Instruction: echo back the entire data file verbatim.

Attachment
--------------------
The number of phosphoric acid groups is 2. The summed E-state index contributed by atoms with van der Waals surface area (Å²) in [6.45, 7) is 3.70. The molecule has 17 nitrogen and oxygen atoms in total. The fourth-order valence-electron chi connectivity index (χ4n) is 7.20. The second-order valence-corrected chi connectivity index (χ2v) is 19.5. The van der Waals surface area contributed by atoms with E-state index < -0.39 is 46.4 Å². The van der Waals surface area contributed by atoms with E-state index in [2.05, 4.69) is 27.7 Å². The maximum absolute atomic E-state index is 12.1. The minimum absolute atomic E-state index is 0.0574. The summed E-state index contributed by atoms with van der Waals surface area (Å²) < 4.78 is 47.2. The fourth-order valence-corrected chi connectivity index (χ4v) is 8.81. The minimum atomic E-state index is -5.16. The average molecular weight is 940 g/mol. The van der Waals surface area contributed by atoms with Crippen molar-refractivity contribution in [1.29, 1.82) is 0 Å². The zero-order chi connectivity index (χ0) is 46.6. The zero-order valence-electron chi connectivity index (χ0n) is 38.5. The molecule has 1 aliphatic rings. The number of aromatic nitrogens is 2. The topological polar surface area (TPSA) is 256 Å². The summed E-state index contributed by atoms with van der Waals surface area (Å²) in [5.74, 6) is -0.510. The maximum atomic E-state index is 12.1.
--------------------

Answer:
The number of phosphoric acid groups is 2. The summed E-state index contributed by atoms with van der Waals surface area (Å²) in [6.45, 7) is 3.70. The molecule has 17 nitrogen and oxygen atoms in total. The fourth-order valence-electron chi connectivity index (χ4n) is 7.20. The second-order valence-corrected chi connectivity index (χ2v) is 19.5. The van der Waals surface area contributed by atoms with E-state index < -0.39 is 46.4 Å². The van der Waals surface area contributed by atoms with E-state index in [2.05, 4.69) is 27.7 Å². The maximum absolute atomic E-state index is 12.1. The minimum absolute atomic E-state index is 0.0574. The summed E-state index contributed by atoms with van der Waals surface area (Å²) < 4.78 is 47.2. The fourth-order valence-corrected chi connectivity index (χ4v) is 8.81. The minimum atomic E-state index is -5.16. The average molecular weight is 940 g/mol. The van der Waals surface area contributed by atoms with Crippen molar-refractivity contribution in [1.29, 1.82) is 0 Å². The zero-order chi connectivity index (χ0) is 46.6. The zero-order valence-electron chi connectivity index (χ0n) is 38.5. The molecule has 1 aliphatic rings. The number of aromatic nitrogens is 2. The topological polar surface area (TPSA) is 256 Å². The summed E-state index contributed by atoms with van der Waals surface area (Å²) in [5.74, 6) is -0.510. The maximum atomic E-state index is 12.1.